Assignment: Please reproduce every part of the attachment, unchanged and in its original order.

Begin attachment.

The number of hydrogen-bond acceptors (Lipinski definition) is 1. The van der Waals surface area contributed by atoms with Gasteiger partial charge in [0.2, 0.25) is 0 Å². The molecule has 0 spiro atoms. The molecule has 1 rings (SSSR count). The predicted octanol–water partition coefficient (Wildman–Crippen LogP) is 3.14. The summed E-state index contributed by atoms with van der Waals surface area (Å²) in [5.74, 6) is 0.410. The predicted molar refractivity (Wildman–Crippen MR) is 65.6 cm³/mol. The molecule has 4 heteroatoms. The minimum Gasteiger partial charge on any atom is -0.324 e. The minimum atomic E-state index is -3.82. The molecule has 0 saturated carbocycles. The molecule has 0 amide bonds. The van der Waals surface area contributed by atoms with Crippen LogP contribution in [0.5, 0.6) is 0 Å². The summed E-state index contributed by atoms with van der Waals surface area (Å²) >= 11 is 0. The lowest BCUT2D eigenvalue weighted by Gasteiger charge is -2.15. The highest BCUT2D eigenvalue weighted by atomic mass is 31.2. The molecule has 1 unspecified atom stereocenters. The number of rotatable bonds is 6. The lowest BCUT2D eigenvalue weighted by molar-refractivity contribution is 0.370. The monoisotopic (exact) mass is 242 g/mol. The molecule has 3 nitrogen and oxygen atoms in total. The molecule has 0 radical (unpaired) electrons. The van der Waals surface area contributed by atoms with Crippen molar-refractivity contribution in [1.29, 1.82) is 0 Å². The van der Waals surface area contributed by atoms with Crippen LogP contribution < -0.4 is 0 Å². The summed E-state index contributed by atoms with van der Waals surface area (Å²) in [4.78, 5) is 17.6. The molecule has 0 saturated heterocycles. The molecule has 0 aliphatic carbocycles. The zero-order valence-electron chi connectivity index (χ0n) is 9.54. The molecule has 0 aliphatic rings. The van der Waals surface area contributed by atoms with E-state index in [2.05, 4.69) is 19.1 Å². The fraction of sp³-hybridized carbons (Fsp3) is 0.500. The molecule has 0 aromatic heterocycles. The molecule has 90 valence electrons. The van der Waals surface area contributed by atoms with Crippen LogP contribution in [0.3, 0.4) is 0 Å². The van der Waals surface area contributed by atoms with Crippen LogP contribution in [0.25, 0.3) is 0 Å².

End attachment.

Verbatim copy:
The number of hydrogen-bond acceptors (Lipinski definition) is 1. The van der Waals surface area contributed by atoms with Gasteiger partial charge in [0.2, 0.25) is 0 Å². The molecule has 0 spiro atoms. The molecule has 1 rings (SSSR count). The predicted octanol–water partition coefficient (Wildman–Crippen LogP) is 3.14. The summed E-state index contributed by atoms with van der Waals surface area (Å²) in [5.74, 6) is 0.410. The predicted molar refractivity (Wildman–Crippen MR) is 65.6 cm³/mol. The molecule has 4 heteroatoms. The minimum Gasteiger partial charge on any atom is -0.324 e. The minimum atomic E-state index is -3.82. The molecule has 0 saturated carbocycles. The molecule has 0 amide bonds. The van der Waals surface area contributed by atoms with Crippen LogP contribution in [0.5, 0.6) is 0 Å². The summed E-state index contributed by atoms with van der Waals surface area (Å²) >= 11 is 0. The lowest BCUT2D eigenvalue weighted by Gasteiger charge is -2.15. The highest BCUT2D eigenvalue weighted by atomic mass is 31.2. The molecule has 1 unspecified atom stereocenters. The number of rotatable bonds is 6. The lowest BCUT2D eigenvalue weighted by molar-refractivity contribution is 0.370. The monoisotopic (exact) mass is 242 g/mol. The molecule has 3 nitrogen and oxygen atoms in total. The molecule has 0 radical (unpaired) electrons. The van der Waals surface area contributed by atoms with Crippen molar-refractivity contribution in [1.29, 1.82) is 0 Å². The van der Waals surface area contributed by atoms with Crippen LogP contribution < -0.4 is 0 Å². The summed E-state index contributed by atoms with van der Waals surface area (Å²) in [4.78, 5) is 17.6. The molecule has 0 saturated heterocycles. The molecule has 0 aliphatic carbocycles. The zero-order valence-electron chi connectivity index (χ0n) is 9.54. The molecule has 0 aliphatic rings. The van der Waals surface area contributed by atoms with E-state index in [2.05, 4.69) is 19.1 Å². The fraction of sp³-hybridized carbons (Fsp3) is 0.500. The molecule has 0 aromatic heterocycles. The molecule has 90 valence electrons. The van der Waals surface area contributed by atoms with Crippen LogP contribution in [0.3, 0.4) is 0 Å². The van der Waals surface area contributed by atoms with Crippen LogP contribution in [0.25, 0.3) is 0 Å².